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Options to Soundproof a Room or Your Whole House

Options to Soundproof a Room or Your Whole House

With more people staying home nowadays, people have become more interested in soundproofing their homes to block out noises from their neighbors, passing cars, and barking dogs.

Many parts of your house can be soundproofed, such as doors, walls, ceilings, and floors. There are also many different ways to soundproof with varying levels of effectiveness for varying types of noise. The methods that work best for blocking high pitch noises do not work well for low pitch noises. This is because high pitch noises mostly move through the air, whereas low pitch noises move more through vibrations.1 These two different types of noise movement require different methods of soundproofing. Knowing the kind of noise, you want to block and what specific direction it's from can save you money and result in more effective soundproofing.

STC Rating

The Sound Transmission Class (STC) rating is a common way to measure the amount of noise entering a house. Most building codes require a rating of 50, which blocks out most speech but not very loud speech.2 However, this rating isn't perfect because it doesn't consider low-pitch noises that move through vibrations rather than through the air.3

Soundproofing Walls

A common technique for soundproofing walls is to double walls and put space between them. In general, adding more mass blocks more noise. Adding a distance between the two masses also makes it harder for verberations to pass through.4 Walls can be made even more effective by adding sound-absorbing material like acoustic panels5 or fiberglass6 inside your walls so that noises bounce around the walls instead of coming inside.

Soundproofing Ceilings

Soundproofing ceilings are similar to soundproofing walls. The best practice is to use double ceilings with sound-absorbers in between.

New vs. Already-Built Walls and Ceilings

Walls and ceilings are much easier and cheaper to make soundproof when building houses or when they're already open for other construction work. Replacing walls is the equivalent of rebuilding them. You can't add more wall material between the two sides of the wall without shrinking the space inside. However, adding more material is vital for sound absorption. If you want to add sound-absorption material between the two sides of the wall, you will need to use a stud finder to find where to open the wall.

Soundproofing Doors

The primary way to soundproof a door is, unsurprisingly, getting a thicker door. Doors specifically made for soundproofing will often use a heavy substance like lead between the wooden sides to make them particularly massive.7 Another technique is to add a door sweep8 or frame seals to seal the edges and prevent noise from coming in through them.9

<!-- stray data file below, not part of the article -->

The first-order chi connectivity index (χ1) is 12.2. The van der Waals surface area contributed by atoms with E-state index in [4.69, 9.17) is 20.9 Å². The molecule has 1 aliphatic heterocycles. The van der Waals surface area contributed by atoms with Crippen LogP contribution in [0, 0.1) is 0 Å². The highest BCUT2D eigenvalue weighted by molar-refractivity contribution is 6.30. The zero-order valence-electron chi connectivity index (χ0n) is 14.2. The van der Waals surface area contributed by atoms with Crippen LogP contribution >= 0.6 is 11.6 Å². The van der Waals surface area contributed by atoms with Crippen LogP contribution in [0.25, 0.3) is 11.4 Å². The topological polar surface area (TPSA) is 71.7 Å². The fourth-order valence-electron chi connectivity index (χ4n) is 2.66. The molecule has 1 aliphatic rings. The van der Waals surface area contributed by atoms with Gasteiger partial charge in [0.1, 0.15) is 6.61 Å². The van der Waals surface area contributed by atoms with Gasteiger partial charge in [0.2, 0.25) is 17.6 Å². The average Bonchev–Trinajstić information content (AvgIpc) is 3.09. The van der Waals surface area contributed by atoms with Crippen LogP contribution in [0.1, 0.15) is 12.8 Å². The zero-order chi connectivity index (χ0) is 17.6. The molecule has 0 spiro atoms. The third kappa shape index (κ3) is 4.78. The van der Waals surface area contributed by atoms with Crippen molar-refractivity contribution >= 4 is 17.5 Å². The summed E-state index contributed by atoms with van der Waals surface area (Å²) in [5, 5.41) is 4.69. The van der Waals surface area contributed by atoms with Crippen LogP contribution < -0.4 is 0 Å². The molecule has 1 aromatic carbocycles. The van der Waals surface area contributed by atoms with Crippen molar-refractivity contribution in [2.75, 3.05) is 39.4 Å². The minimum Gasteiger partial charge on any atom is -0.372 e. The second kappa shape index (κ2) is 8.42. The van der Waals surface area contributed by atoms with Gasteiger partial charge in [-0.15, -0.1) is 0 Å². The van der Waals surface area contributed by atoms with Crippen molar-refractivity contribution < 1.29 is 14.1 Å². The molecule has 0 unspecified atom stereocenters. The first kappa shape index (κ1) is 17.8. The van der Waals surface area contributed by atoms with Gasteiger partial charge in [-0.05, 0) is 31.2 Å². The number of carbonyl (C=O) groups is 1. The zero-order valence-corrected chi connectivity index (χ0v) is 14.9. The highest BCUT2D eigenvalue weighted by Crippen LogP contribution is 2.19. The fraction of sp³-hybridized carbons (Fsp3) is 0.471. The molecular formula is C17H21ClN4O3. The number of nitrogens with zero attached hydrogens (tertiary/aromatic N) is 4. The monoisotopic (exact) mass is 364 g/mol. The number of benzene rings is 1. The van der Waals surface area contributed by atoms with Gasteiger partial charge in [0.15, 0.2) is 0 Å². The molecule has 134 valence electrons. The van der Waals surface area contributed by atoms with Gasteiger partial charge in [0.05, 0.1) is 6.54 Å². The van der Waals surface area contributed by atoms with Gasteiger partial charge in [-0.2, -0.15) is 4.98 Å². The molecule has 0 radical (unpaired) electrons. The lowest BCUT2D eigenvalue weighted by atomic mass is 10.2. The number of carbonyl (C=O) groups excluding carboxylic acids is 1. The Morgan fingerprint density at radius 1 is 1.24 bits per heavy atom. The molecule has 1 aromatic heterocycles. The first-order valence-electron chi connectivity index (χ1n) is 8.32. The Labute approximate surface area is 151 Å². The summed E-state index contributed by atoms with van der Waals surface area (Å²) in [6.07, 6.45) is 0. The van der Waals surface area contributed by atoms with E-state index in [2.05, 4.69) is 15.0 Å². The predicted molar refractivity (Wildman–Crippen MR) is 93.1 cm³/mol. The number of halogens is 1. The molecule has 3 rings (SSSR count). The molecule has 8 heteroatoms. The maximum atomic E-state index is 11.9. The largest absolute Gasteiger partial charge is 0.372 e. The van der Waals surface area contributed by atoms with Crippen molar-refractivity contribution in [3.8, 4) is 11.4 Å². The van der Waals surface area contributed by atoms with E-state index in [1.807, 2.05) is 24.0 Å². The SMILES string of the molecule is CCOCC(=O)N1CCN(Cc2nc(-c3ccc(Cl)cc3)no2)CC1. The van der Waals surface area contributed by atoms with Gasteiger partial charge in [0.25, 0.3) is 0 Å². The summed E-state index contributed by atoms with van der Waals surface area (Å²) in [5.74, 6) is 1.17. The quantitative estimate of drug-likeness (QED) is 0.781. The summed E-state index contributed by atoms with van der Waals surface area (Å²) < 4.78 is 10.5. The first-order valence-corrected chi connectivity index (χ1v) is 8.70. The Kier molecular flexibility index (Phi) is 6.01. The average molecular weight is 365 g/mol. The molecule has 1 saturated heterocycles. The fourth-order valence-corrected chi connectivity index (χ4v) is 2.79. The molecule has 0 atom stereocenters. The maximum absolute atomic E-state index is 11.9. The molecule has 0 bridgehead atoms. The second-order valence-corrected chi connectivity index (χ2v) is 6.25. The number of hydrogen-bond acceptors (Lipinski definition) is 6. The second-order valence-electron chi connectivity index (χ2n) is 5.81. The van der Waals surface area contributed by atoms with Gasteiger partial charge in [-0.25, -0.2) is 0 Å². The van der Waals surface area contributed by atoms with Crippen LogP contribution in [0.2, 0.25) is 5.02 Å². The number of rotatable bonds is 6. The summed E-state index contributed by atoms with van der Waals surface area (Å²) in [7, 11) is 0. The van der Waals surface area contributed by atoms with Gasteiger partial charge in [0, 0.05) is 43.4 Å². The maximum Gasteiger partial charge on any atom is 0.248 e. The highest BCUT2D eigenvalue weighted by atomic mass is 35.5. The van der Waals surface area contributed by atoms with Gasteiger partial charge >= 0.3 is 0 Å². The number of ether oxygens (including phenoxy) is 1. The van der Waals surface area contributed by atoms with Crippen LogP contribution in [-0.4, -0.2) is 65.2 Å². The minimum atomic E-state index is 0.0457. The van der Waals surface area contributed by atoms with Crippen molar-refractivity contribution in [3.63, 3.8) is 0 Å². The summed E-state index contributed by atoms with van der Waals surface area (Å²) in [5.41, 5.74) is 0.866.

Soundproofing vs. Sound Absorption

Soundproofing and sound absorption seem like similar ideas but are very different. Soundproofing blocks outside noise while sound absorption attempts to minimize echoing or reverberation to improve noises inside. Sound absorption is usually used for home theaters or recording studios, whereas soundproofing is wanted for all kinds of places.10

Pitfalls to Watch Out For

There are many popular remedies for soundproofing your home that don't work nearly as well as people think, including using cheap material like "soundproof" paint or wallpapers, egg-crate foam, or even mattresses.11

As you can see, soundproofing is a very complex procedure with many pitfalls. We would not recommend trying to do it yourself. Soundproofing done well can be expensive, and it can be even more costly when done incorrectly. We recommend having professionals help you.

You can call us at (425) 392-8301 for a quote. Our experts will figure out the best solution and set it up so that you can receive an excellent quality project for a reasonable price.

References

[1] Furchgott, R. “Soundproofing for New York Noise”. The New York Times. 2015-12-11.

[2] “Recommended Ratings”. STC Ratings. 2004.

[3] “Weaknesses — What You Should Know”. STC Ratings. 2004.

[4] Vandervort, D. “Soundproofing a Room or an Entire House — The Complete Guide”. HomeTips. 2021-01-13.

[5] “How to Soundproof a Room”. Soundproof Cow. 2021-01-20.

[6]. “How to Soundproof a Room”. Family Handyman.

[7] Vandervort, D. “Soundproofing a Room or an Entire House — The Complete Guide”. HomeTips. 2021-01-13.

[8]. “How to Soundproof a Room”. Family Handyman.

[9] Vandervort, D. “Soundproofing a Room or an Entire House — The Complete Guide”. HomeTips. 2021-01-13.

[10] Dominic. “Soundproofing vs. Sound Absorption: What’s the Difference?”. Soundproof Central.

[11] “Don’t Fall for These Common Soundproofing Myths”. Soundproofing Tips.

Published: April 23, 2021

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